Tag Archives: Kurt Vonnegut

Just On The Off-Chance…

It’s May 1st 2020. The first day of spring in the northern hemisphere, and the Celtic festival of Beltane. Sadly there won’t be much dancing around the maypole this year.

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Meanwhile what is to be done during this indoor time?

I have turned to the unread books on my shelves, attempting to turn them into books that have actually been read. Stop me if I’ve quoted this before but it is á propos:

“The sight of a lot of books fills me with the desire to read them, which sometimes turns into the belief that I already have.” Kenneth Clarke

One such volume is a collection of interviews with writers from Dorothy Parker to Earnest Hemingway, all first published in the Paris Review, under the cunning title The Paris Review Interviews. It includes an encounter with Kurt Vonnegut. The transcript was collated and edited by Vonnegut himself from four separate interviews conducted over a decade. It is actually Vonnegut interviewing Vonnegut.

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No one has approached me for an interview at this point and I’m not expecting anyone to do so. But in these changing times maybe it would be a good idea to prepare something … just on the off-chance?

So I have decided to follow Vonnegut’s example. He is a writer I admire very  much. His story, Report on the Barnhouse Effect (published in his collection, Welcome to the Monkey House) is a thrilling anti-war piece. And Who Am I This Time?, gives the inside scoop on the psychology of actors.

Here is a brief excerpt of the auto-interrogative to which I refer any hacks who may be desperate for content:

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INTERVIEWER

Colin McPhillamy welcome and thank you for taking to us today.

McPHILLAMY

That’s my great pleasure.

INTERVIEWER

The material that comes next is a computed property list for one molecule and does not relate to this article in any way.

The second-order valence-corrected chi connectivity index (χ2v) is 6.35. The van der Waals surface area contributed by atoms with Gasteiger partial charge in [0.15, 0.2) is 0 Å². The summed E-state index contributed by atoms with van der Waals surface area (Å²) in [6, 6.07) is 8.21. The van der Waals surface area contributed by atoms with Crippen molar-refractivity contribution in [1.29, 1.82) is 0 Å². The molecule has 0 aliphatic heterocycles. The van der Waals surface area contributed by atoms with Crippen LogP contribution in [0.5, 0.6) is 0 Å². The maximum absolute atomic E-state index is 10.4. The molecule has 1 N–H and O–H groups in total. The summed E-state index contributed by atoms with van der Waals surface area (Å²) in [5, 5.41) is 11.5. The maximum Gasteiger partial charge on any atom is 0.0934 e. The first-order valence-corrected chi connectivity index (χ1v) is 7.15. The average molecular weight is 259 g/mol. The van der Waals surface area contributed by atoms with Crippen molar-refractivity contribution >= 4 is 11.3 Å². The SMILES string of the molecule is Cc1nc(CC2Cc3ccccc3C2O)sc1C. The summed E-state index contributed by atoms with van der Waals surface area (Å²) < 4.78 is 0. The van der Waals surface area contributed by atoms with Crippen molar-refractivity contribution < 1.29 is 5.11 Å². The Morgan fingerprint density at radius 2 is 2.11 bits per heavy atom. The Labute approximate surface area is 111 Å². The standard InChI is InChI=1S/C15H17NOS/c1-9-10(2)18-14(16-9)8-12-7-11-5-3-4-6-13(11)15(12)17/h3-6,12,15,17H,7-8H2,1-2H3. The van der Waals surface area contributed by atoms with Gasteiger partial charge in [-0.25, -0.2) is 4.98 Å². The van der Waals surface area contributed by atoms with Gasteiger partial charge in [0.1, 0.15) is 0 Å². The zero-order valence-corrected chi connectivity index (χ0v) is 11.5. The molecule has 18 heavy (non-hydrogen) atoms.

What are you doing with yourself at the moment? Take us through a day.

McPHILLAMY

Ah! The easy questions first eh? … Well it’s hard to say.

INTERVIEWER

Please try. There may well be as many as one or two people (give or take) out there waiting for an answer that makes sense.

McPHILLAMY

Sense!?! At a time like this? Good luck with that.

INTERVIEWER

Talking of time, those of us under lockdown have more of it on our hands than usual at the moment.

McPHILLAMY

Yes, but it’s always NOW. You’ve read your Ram Dass*, right?

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INTERVIEWER

Indeed. What would we do without the eternal verities? But, let me ask, have you, for example, considered starting a podcast?

McPHILLAMY

Oh yes, definitely. My constant thought.

INTERVIEWER

I see. Commendable.

McPHILLAMY

Along with learning Tibetan, re-reading Quantum Physics for Dummies (I only got to page four last time), and starting a community composting initiative. Haven’t actually… you know…

INTERVIEWER

But it’s on the list?

MCPHILLAMY

Well … the truth is … that might be pitching it a bit strong.

INTERVIEWER (changing tack)

Do you watch the news?

McPHILLAMY

I ration my intake … the trouble is…  if I watch more than three minutes at any one time I start to develop psycho-somatic symptoms.

INTERVIEWER

But it’s important to keep up with what our leaders are saying and doing, don’t you agree?

McPHILLAMY

I plead the fifth …

INTERVIEWER

That’s the sort of answer a right merchant banker** might make… isn’t it?

(N pages deleted here: editor)

INTERVIEWER

It’s been a lot of fun talking to you.

McPHILLAMY

Speak for yourself.

Ram Dass*: the late spiritual teacher, known in some circles as a cross between Gurdjieff and Woody Allen. Born Richard Alpert, sometime colleague and psychedelic experimenter with Timothy Leary. Wrote the 1970s best-seller Be Here Now.

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Merchant banker**: obscure reference to cockney rhyming slang.